Movie Review: “Joy” is anything but

joyAll winning streaks must end, and you can’t say Jennifer Lawrence and David O. Russell (and Bradley Cooper) haven’t had a good run.

“Joy,” their third collaboration, is no “American Hustle” or “Silver Linings Playbook.” This is the Russell of “I Heart Huckabees” or “Nailed/Accidental Love.” Whatever he was going for here — a satire of the American “up by your bootstraps” myth, a twisted take on “build a better mousetrap” capitalism — he misses.

And it’s not a “Flirting With Disaster” miss, either. If not quite a disaster, “Joy” threatens, time and again, to take away your will to live.

Lawrence is charming and empathetic as Joy Mangano, a single mom whose entire disastrous family has come to depend on her, even if they no longer have the right. It’s the early ’70s when we meet her. Mom (Virginia Madsen, always good) has confined herself to her bedroom, locked in to her soap operas.

Long-divorced mechanic Dad (Robert DeNiro) is returned to the house by his latest wife. “He’s broken,” is all she’ll say.

Joy already has her own ex husband (Edgar Ramirez) living under her roof. He wants to be a singer, can’t support himself and soon is sharing a basement with her dad. The bills are piling up, but Joy doesn’t let the desperation show.

Only Grandma (Diane Ladd, radiant  in a bit part) has faith. She’s the one who sees great things in Joy. Joy could be “Joy the doer,” the one who lives up to that potential she glistened with in high school.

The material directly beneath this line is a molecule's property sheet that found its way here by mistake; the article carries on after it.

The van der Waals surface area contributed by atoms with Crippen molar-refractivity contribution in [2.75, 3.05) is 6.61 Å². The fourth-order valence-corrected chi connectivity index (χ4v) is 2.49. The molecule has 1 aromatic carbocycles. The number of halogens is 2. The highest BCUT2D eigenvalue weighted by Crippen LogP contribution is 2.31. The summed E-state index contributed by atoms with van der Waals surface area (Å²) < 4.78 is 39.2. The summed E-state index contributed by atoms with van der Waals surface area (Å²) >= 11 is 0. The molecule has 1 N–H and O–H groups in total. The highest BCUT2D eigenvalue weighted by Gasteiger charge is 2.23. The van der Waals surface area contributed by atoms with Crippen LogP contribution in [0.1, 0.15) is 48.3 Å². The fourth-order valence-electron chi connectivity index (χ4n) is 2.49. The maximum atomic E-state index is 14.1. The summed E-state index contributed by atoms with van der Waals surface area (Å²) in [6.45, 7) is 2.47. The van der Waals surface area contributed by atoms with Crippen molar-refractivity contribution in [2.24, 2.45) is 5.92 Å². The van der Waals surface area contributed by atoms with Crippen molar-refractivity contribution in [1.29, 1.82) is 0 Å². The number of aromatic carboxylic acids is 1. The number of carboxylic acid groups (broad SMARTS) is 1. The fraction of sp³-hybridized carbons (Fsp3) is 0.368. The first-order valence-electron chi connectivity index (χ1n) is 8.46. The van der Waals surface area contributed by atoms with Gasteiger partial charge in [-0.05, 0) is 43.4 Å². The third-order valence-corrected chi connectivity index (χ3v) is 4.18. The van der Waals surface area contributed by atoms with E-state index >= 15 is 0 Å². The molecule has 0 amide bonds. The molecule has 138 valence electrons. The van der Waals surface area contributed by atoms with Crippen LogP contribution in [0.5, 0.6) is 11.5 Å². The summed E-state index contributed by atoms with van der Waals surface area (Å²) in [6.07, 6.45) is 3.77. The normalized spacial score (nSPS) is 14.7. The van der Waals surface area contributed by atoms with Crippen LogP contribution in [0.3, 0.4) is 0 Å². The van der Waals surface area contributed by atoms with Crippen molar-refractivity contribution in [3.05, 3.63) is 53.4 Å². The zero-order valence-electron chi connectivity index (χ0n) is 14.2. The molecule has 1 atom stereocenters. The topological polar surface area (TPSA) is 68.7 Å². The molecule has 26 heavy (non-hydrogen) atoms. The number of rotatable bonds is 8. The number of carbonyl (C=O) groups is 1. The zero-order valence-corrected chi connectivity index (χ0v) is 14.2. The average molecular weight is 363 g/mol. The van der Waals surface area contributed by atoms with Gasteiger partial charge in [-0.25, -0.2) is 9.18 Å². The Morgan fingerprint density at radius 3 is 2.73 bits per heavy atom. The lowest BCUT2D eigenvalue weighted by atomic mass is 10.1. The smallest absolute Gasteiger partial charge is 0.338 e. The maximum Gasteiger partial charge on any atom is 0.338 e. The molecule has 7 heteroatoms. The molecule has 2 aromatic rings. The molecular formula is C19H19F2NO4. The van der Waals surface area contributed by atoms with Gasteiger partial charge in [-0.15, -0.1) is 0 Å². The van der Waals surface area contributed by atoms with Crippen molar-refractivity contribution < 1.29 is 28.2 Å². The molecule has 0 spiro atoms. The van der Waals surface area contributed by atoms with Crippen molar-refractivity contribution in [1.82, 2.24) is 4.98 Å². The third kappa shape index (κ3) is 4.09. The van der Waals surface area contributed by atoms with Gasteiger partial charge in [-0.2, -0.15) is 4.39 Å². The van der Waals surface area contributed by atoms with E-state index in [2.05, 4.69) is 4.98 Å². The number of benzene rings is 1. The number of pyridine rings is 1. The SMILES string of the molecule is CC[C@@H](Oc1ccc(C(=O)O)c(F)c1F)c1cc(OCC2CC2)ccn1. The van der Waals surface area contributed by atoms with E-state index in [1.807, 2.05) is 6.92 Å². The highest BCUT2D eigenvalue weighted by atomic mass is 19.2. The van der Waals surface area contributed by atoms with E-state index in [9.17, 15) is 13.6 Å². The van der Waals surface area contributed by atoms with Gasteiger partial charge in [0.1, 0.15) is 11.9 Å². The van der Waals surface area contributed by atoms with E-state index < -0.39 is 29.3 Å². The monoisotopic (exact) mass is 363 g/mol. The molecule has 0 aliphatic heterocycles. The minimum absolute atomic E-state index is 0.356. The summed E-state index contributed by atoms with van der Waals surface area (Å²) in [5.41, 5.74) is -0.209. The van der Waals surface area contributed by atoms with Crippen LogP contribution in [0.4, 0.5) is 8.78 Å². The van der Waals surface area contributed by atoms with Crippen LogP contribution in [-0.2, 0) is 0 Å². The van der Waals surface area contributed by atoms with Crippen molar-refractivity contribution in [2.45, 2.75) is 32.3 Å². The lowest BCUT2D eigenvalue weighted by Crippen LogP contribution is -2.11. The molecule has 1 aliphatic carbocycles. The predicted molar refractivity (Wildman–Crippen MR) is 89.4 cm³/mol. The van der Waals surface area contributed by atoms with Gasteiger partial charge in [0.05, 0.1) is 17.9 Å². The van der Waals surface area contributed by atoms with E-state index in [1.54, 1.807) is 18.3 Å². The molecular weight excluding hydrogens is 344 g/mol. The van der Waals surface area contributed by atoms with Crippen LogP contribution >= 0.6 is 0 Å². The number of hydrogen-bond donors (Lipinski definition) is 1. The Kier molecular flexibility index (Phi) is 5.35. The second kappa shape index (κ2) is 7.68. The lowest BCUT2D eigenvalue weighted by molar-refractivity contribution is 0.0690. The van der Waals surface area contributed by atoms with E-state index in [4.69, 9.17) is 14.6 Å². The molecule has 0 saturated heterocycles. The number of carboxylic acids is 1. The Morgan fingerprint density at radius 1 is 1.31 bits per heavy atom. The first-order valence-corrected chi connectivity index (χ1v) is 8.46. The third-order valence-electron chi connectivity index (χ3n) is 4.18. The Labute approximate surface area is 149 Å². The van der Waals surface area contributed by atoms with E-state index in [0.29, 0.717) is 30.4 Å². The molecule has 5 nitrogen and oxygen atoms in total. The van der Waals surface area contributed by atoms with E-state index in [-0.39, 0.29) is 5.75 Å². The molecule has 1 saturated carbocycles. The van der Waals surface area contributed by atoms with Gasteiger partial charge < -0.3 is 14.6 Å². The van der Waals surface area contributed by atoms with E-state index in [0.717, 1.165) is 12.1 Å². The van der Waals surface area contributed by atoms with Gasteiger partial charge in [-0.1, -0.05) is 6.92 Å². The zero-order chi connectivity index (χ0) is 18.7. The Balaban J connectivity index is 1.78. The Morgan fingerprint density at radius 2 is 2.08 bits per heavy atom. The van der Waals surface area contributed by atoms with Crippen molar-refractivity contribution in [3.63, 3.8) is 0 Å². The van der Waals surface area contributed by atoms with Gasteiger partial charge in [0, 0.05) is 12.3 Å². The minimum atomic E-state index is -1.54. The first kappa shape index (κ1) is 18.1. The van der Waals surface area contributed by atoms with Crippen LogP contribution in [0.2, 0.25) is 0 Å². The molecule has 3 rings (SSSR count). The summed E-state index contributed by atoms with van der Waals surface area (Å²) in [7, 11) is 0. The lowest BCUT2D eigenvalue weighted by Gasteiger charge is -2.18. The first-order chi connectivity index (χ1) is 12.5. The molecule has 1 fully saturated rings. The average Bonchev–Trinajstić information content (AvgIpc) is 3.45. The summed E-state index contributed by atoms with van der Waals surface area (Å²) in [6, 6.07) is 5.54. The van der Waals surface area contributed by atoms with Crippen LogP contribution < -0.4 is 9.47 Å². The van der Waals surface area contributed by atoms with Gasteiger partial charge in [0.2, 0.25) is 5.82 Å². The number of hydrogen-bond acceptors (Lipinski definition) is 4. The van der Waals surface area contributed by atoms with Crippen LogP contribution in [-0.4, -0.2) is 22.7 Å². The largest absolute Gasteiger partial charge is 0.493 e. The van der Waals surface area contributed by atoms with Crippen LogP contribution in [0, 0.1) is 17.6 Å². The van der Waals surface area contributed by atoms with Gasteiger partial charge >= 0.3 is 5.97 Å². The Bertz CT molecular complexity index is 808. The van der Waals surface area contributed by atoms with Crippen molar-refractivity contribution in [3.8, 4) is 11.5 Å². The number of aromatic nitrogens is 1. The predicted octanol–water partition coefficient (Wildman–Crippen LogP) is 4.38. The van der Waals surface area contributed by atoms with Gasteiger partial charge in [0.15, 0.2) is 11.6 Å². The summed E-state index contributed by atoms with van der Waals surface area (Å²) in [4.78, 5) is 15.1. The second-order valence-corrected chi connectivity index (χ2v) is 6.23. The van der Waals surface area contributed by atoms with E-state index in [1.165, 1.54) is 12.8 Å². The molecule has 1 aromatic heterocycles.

But Grandma only makes Joy mourn for the better life she should have had.  The tipping point comes when Joy makes her one grab for the Big Brass Ring. She has that one Big Idea. And there’s this new start-up, a TV network that does nothing but sell stuff, run by a sympathetic hunk (Bradley Cooper) with a mesmerizing, messianic spiel. Will she make it? Will he help, or merely be another weight, ransoming her joy?

This is a real woman’s life story, and all Russell can do to make it cinematic is to pile up the obstacles — the Dad, resentful sister (Elisabeth Rohm), Dad’s imperious and wealthy new lady-love (Isabella Rossellini) — who all doubt her– the business folk who cheat her. Because, it is implied, she is “just a woman.”

Lawrence does what she can with the material. But Joy is basically the Biblical Job, built to suffer. Even triumph won’t bring happiness, and at least failure has the advantage of familiarity.

So we may root for her. Just not that much. We may wish for this or that good thing to happen, but in business, family, ex-family and family friends will let you down.

And pairing her up with Cooper again is just a cruel tease. The last third of the film not only is about the infomercial business, it’s like an infomercial itself.

Russell sets out to frustrate, and he does. And “Joy” never rises above that, an aggravating, un-fulfilling and empty night at the cinema with great actors trapped in an overdue flop from people we were just starting to figure were flop-proof.

MPAA Rating:PG-13 for brief strong language

Cast: Jennifer Lawrence, Robert DeNiro, Virginia Madsen, Bradley Cooper, Isabella Rossellini, Diane Ladd
Credits: Written and directed by David O. Russell, story by Annie Mumolo, script by . A 20th Century Fox release.

Running time: 2:02

About Roger Moore

Movie Critic, formerly with McClatchy-Tribune News Service, Orlando Sentinel, published in Spin Magazine, The World and now published here, Orlando Magazine, Autoweek Magazine
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